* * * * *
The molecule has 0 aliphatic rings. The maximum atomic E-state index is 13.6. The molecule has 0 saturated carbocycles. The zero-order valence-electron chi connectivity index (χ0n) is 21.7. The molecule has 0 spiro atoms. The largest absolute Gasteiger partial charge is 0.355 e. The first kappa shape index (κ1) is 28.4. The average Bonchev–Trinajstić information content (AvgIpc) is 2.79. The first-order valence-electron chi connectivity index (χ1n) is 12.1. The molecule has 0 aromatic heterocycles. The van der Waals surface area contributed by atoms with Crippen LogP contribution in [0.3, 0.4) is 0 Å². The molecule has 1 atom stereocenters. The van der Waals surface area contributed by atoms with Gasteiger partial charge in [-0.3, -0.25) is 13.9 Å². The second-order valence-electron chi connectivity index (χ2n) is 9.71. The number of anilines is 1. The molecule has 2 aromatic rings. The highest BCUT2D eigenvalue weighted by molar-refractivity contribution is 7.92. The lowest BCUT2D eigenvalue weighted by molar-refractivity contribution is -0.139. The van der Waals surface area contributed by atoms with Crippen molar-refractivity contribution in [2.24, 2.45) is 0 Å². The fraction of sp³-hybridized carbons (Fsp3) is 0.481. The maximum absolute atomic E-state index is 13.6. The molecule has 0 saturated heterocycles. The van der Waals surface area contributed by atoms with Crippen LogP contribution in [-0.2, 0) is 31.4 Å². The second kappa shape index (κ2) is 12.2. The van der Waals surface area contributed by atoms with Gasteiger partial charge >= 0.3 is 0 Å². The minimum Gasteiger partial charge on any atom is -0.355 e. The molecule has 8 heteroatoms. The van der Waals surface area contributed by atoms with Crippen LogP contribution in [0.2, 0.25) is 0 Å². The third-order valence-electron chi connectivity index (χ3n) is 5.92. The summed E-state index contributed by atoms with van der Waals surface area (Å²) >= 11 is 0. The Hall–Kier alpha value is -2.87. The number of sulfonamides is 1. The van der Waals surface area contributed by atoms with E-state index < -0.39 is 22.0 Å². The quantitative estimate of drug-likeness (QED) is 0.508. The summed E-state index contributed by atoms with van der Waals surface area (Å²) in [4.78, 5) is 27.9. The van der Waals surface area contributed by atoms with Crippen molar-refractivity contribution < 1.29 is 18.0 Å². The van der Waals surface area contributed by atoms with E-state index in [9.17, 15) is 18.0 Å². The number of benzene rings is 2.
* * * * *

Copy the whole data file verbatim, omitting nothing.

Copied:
The molecule has 0 aliphatic rings. The maximum atomic E-state index is 13.6. The molecule has 0 saturated carbocycles. The zero-order valence-electron chi connectivity index (χ0n) is 21.7. The molecule has 0 spiro atoms. The largest absolute Gasteiger partial charge is 0.355 e. The first kappa shape index (κ1) is 28.4. The average Bonchev–Trinajstić information content (AvgIpc) is 2.79. The first-order valence-electron chi connectivity index (χ1n) is 12.1. The molecule has 0 aromatic heterocycles. The van der Waals surface area contributed by atoms with Crippen LogP contribution in [0.3, 0.4) is 0 Å². The molecule has 1 atom stereocenters. The van der Waals surface area contributed by atoms with Gasteiger partial charge in [-0.3, -0.25) is 13.9 Å². The second-order valence-electron chi connectivity index (χ2n) is 9.71. The number of anilines is 1. The molecule has 2 aromatic rings. The highest BCUT2D eigenvalue weighted by molar-refractivity contribution is 7.92. The lowest BCUT2D eigenvalue weighted by molar-refractivity contribution is -0.139. The van der Waals surface area contributed by atoms with Crippen molar-refractivity contribution in [2.24, 2.45) is 0 Å². The fraction of sp³-hybridized carbons (Fsp3) is 0.481. The maximum absolute atomic E-state index is 13.6. The molecule has 0 saturated heterocycles. The van der Waals surface area contributed by atoms with Crippen LogP contribution in [-0.2, 0) is 31.4 Å². The second kappa shape index (κ2) is 12.2. The van der Waals surface area contributed by atoms with Gasteiger partial charge >= 0.3 is 0 Å². The minimum Gasteiger partial charge on any atom is -0.355 e. The molecule has 8 heteroatoms. The van der Waals surface area contributed by atoms with Crippen LogP contribution in [0.2, 0.25) is 0 Å². The third-order valence-electron chi connectivity index (χ3n) is 5.92. The summed E-state index contributed by atoms with van der Waals surface area (Å²) >= 11 is 0. The Hall–Kier alpha value is -2.87. The number of sulfonamides is 1. The van der Waals surface area contributed by atoms with E-state index < -0.39 is 22.0 Å². The quantitative estimate of drug-likeness (QED) is 0.508. The summed E-state index contributed by atoms with van der Waals surface area (Å²) in [4.78, 5) is 27.9. The van der Waals surface area contributed by atoms with Crippen molar-refractivity contribution < 1.29 is 18.0 Å². The van der Waals surface area contributed by atoms with E-state index in [9.17, 15) is 18.0 Å². The number of benzene rings is 2.